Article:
What Will Happen To LaRue Bratcher? Black Man Kills White Man Intruder
Black Oklahoma man faces 1st-degree murder charge after killing white alleged burglar
LaRue Bratcher a black man whom was operating a Marijuana business in Oklahoma shot Daniel Hardwick, 43. Hardwick was breaking in Bratcher home.
Bratcher’s criminal trial is two months away, Vicky Bratcher is remaining hopeful her husband, LaRue Bratcher, 34, will prevail in court.
Around 1 a.m., on May 26, 2020, LaRue Bratcher was at his marijuana business, Premium Smoke, LLL, in Oklahoma City, Oklahoma, when he noticed Daniel Hardwick, 43, trying to break into his business. Vicky Bratcher says this was not the first time Hardwick attempted to break into the business.
“He was breaking in when my husband gave him his warnings and was like, ‘What are you doing?’ The man continued to break in, and that’s where my husband fired through the door. The man was unfortunately on the other side, my husband could not see what was the man’s position or anything and that’s when the bullet struck him in the head and, unfortunately, the man died,” Vicky Bratcher said.
Bratcher called police after Hardwick was shot, and when officers arrived, they learned LaRue Bratcher was operating his marijuana business without an active license, and he was arrested. Police confiscated 480 marijuana plants worth $1.5 million from Bratcher’s business.
Bratcher quickly bonded out from the lapsed license arrest, but a week later, the Oklahoma County District Attorney charged Bratcher with second-degree murder and his bond was revoked.
On Dec. 4, 2020, Bratcher’s murder charge was upgraded to first-degree murder. Bratcher sat in the Oklahoma County Jail until his bond hearing on June 14, 2021. Judge Heather Coyle then set Bratcher’s bond amount at $400,000.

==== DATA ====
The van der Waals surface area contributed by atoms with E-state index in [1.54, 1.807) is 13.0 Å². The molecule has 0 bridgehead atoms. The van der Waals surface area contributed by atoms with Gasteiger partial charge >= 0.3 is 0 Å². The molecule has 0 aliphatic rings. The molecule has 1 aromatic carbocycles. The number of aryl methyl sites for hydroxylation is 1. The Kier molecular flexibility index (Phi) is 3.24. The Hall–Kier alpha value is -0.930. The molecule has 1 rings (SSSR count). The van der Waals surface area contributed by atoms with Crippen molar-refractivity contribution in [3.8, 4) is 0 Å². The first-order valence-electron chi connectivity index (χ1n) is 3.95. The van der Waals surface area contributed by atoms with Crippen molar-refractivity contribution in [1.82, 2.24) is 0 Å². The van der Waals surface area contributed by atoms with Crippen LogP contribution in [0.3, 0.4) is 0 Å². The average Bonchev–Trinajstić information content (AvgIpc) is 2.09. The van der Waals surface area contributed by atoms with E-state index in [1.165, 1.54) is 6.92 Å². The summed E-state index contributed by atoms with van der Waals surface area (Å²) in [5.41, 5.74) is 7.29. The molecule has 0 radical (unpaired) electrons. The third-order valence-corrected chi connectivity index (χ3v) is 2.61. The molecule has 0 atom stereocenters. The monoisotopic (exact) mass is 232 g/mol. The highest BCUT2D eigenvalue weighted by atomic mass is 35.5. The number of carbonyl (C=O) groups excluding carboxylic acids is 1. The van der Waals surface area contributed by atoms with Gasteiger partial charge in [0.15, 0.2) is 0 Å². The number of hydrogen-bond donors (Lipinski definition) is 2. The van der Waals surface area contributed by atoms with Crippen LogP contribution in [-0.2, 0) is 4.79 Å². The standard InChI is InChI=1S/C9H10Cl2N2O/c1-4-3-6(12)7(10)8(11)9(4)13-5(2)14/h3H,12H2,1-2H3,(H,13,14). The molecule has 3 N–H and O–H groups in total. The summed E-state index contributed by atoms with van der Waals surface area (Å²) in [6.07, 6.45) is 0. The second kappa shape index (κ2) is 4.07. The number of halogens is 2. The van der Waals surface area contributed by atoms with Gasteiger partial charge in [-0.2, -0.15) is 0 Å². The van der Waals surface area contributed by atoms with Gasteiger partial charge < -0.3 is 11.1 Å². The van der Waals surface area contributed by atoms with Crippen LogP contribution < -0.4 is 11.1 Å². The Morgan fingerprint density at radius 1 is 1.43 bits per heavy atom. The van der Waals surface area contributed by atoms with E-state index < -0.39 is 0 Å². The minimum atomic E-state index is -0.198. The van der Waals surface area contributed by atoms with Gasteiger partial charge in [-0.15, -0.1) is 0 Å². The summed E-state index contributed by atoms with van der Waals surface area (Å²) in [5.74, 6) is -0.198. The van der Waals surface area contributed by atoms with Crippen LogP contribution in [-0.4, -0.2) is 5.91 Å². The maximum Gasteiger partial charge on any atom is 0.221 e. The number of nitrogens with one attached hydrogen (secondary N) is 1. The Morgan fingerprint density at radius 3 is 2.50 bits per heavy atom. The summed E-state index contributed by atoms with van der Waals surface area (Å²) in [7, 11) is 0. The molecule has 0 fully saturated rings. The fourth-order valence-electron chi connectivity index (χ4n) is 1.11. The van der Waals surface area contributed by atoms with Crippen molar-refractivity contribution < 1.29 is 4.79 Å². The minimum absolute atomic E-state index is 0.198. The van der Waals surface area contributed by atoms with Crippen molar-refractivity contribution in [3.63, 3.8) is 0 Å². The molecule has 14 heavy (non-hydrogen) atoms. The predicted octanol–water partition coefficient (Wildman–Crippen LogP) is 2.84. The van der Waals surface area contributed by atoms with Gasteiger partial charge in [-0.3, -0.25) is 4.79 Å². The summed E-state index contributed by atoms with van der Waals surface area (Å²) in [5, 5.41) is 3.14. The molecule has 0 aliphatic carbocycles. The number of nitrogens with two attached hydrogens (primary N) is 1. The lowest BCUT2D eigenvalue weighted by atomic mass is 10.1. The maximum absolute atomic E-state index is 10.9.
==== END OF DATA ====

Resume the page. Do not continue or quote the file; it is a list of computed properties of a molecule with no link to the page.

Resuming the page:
Once Bratcher’s bond was established, the Oklahoma City Black Lives Matter chapter stepped in and paid Bratcher’s bail. The BLM executive director, Rev. T. Sheri Amore Dickerson, says the BLM board voted to use its money to help Bratcher and disrupt the criminal justice system.
“Posting cash bond is a way we can disrupt the system because the cash bail system should be abolished, it should not exist, it creates a debtors prison, and those that are affected are generally Black, brown, indigenous poor people who don’t have access to resources,” Dickerson said.
She also said, “Our bail fund is primarily used around people who are being treated unjustly within the judicial system here in the state of Oklahoma.”
Bratcher’s supporters are hoping his self-defense claims under the stand your ground law helps his case, which in Oklahoma covers a person who is not engaged in unlawful activity and who is attacked in a place he or she has a right to be. Such a person has no duty to retreat and can meet force with force, including deadly force.
However, given Bratcher’s expired marijuana grow license, does the stand your ground cover him?
Ari Freilich, the State policy director at the Giffords Law Center, believes state prosecutors may zero in on Bratcher’s lapsed license which could disqualify him from any stand your ground claims.
Freilich also believes other factors could impact Bratcher’s case. “Even if there was no allegation that Mr. Bratcher was engaged in any ‘illegal’ activity as a result of the lapsed license, I believe he would still have to establish that he knew or reasonably believed that the intruder was illegally and forcefully entering that place of business, or instead establish that he otherwise had a reasonable belief that the use of deadly force was necessary to prevent death or great bodily harm to himself.”
Since Bratcher was released from jail in June, he wears a GPS ankle monitor, but his wife Vicky says she’s thankful he is home surrounded by loved ones, including his five children, as he awaits trial.
“From the moment I wake up, I just leave it to God, God knows what he’s doing,” Vicky said of the upcoming trial which is set for Feb. 28, 2022.
Despite Oklahoma being a state with a “stand your ground” law, or castle doctrine, those rights do not apply to those who are found to have committed a felony. Prosecutors say that because Bratcher operated his grow business without a license, he was felonious and any self-defense clause is thrown out.